What is the Difference Between a CEO and a Director?

The Chief Executive Officer (CEO) is the highest-ranking employee of a for-profit company. This person is hired by the board of directors and is accountable to them, while everyone else in the company reports to the CEO one way or another. The board of directors depends on the shareholders and it is their responsibility to ensure that the company meets its fiscal objectives. Directors, who act as members of the board, meet and discuss the future direction of a company.

Within the corporate office or corporate center of a corporation, some corporations have a president and a chief executive officer (CEO) as the highest-ranking executive, while number two is the president and chief operating officer (COO); other corporations have a president and a CEO but not an official deputy. Senior managers are generally higher than vice presidents, although often a senior official may also have a vice president title, such as executive vice president and chief financial officer (CFO). The board of directors is technically not part of the administration itself, although its president can be considered part of the corporate office if he is an executive president. A corporation is often made up of different companies, whose top executives report directly to the CEO or COO, but that depends on the form of the company.

If organized as a division, the senior manager is often referred to as an Executive Vice President (EVP). If that company is a subsidiary that has considerably greater independence, then the title could be President and CEO. In some companies, the CEO also holds the title of president. In other companies, a president is a different person, and the primary duties of the two positions are defined in the company's bylaws (or the laws of the applicable legal jurisdiction).

Many companies also have a chief financial officer, chief operating officer (COO), and other senior positions, such as chief legal officer (CLO), chief strategy officer (CSO), marketing director (CMO), etc., that report to the president and CEO. The next level, which are not executive positions, is middle management and can be called vice presidents, directors, or managers, depending on the size and required managerial depth of the company. In British English, the title of managing director is generally synonymous with that of CEO. CEOs have no particular authority under the UK Companies Act, but they do have implied authority based on a general understanding of what their position entails, as well as any authority expressly delegated by the board of directors. American companies are generally led by a CEO.

U. S. state laws traditionally required the creation of certain positions within each corporation, such as president, secretary, and treasurer. Today, the approach under the Model Business Corporations Act, which is employed in many states, is to give corporations discretion in determining what titles they hold, with the only mandatory body being the board of directors. The president influences the board of directors which in turn elects and dismisses officers of a corporation and oversees its human, financial, environmental and technical operations.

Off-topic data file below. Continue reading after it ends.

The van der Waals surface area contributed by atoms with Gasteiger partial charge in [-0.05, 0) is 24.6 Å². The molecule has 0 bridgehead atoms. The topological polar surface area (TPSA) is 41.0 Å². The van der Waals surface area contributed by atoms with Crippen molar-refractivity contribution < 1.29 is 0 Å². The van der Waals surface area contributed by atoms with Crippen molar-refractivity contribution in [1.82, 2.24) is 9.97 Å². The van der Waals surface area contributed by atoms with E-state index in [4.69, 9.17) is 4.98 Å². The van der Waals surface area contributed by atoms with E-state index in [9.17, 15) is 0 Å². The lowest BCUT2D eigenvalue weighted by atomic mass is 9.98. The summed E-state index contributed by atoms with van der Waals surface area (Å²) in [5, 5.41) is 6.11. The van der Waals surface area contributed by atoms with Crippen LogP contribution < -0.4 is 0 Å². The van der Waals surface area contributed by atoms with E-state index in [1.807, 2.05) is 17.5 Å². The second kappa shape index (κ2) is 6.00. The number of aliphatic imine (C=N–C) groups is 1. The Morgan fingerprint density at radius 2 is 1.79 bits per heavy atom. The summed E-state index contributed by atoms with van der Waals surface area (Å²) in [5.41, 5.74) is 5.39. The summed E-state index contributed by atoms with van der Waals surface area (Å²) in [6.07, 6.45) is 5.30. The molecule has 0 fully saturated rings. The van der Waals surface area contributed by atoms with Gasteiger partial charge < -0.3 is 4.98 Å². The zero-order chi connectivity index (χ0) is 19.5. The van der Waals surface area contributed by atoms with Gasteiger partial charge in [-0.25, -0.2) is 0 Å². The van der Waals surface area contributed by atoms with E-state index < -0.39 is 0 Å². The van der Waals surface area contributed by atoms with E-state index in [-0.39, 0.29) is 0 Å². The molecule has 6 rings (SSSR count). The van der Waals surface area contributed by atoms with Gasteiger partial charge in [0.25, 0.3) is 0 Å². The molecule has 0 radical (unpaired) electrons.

Officers also have authority to legally bind a corporation especially in case of executive officers. In fact CEOs can be directors but most companies want split between these two professionals. Their duties typically include maintaining strong communication with CEO and high-level executives; formulating company's business strategy; representing management and board to public and shareholders; maintaining corporate integrity. Typically duties of executive director or CEO include making decisions; developing strategy and other key policy issues; in addition to being manager or executor. This is because CEOs have clear interests in success of company while many directors are hired just to provide guidance. A Managing Director (CAO) can be found in many large and complex organizations that have multiple departments or divisions. Technology companies of all types now tend to have chief technology officer (CTO) to manage technology development. Therefore we can safely say that CEO or CEO comes into play directly under board of directors of organization.

For example Director of Audit (CAE); Director of Procurement (CPO); Chief Risk Officer (CRO) positions are often found in many types of financial services companies. Chief Executive Officer vs Managing Director has common goal of managing and executing operation in which MD can play advisory role. Both CEO and Managing Director are top level and important position in organization.